Municipal MarketDowntown Atlanta is a well known for tourist destination with the World of Coca-Cola, the Georgia Aquarium (voted number one aquarium in the US by Trip Advisor), College Football Hall of Fame and the newest addition to the skyline, the Center for Civil and Human Rights. But Atlanta isn’t all about attractions. To truly get the flavor of this city, visit a few of Atlanta’s distinct neighborhoods. Here are three Atlanta neighborhoods worth exploring:

Sweet Auburn: The Sweet Auburn Historic District is a mile and half stretch along Auburn Avenue in downtown Atlanta. At the turn of the century, this area was one of the wealthiest African American streets in the world. During the 1960’s it was the center of the civil rights movement and home to Rev. Martin Luther King. The Sweet Auburn Curb Market has 24 individual businesses, including a full service bakery and 11 of the most popular eateries in the city; my favorite is Venezuelan Arepas from Arepa Mia.

Little Five Points: Little Five Points is one of Atlanta’s oldest and most unique commercial districts. Known as L5P, this neighborhood has an alternative feel with several independently owned and one-of-a-kind shops. Junkman’s Daughter carries a variety of items and has attracted costume designers from Atlanta’s burgeoning movie scene. Criminal Records offers old school vinyl, as well as CDs and hard to find comics. L5P has a vibrant music scene with several live venues and funky bars like Star Bar with its shrine to Elvis. You have to be over 18 to visit The Vortex, but anyone can marvel at the giant skull entryway. The edgy L5P Halloween Parade in October is a must see event for all ages.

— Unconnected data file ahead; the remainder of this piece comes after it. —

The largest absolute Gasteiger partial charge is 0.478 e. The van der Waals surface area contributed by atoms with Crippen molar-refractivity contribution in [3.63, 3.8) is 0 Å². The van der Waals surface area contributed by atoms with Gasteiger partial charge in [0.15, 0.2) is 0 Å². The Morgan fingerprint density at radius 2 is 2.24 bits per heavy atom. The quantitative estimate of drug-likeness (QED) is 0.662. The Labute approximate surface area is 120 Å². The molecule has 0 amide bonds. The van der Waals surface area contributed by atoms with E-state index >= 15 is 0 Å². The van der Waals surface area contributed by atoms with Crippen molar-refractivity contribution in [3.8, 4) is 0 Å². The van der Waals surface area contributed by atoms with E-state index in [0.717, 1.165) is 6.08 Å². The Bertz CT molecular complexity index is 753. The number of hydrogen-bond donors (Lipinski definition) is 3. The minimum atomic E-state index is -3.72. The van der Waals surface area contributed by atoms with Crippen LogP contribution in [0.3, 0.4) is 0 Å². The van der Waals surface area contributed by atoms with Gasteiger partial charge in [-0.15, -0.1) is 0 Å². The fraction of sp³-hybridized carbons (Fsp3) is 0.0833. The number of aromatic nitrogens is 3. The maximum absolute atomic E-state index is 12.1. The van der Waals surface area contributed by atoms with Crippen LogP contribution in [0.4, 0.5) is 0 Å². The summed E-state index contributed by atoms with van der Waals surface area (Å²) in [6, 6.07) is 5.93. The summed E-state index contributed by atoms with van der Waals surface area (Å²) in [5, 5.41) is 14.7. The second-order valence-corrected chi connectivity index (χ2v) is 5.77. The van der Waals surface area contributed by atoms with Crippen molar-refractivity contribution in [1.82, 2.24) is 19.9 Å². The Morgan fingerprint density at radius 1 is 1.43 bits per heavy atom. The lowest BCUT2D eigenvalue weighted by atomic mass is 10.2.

Castleberry Hill: Recognized as a federal historic district, and a City of Atlanta Landmark District, Castleberry Hill was once a factory-warehouse area but is now best known for its growing arts scene, restaurants and loft residences. The community sponsors the 2nd Friday Art Stroll that includes numerous galleries, restaurants and retail events. This event was the readers pick for best neighborhood art walk by Creative Loafing, the city’s alternative newspaper. Our visit to the art stroll made me feel like I was in a totally different city than my hometown. After viewing a wide variety of art, and participating in a wine tasting, we grabbed a bite and margaritas at No Mas! Cantina.

SueSue Rodman is Georgia’s official Smart Travel Explorer and the editor and publisher of the award-winning family travel blog Field Trips with Sue. Click here for more Smart Travel content from Sue.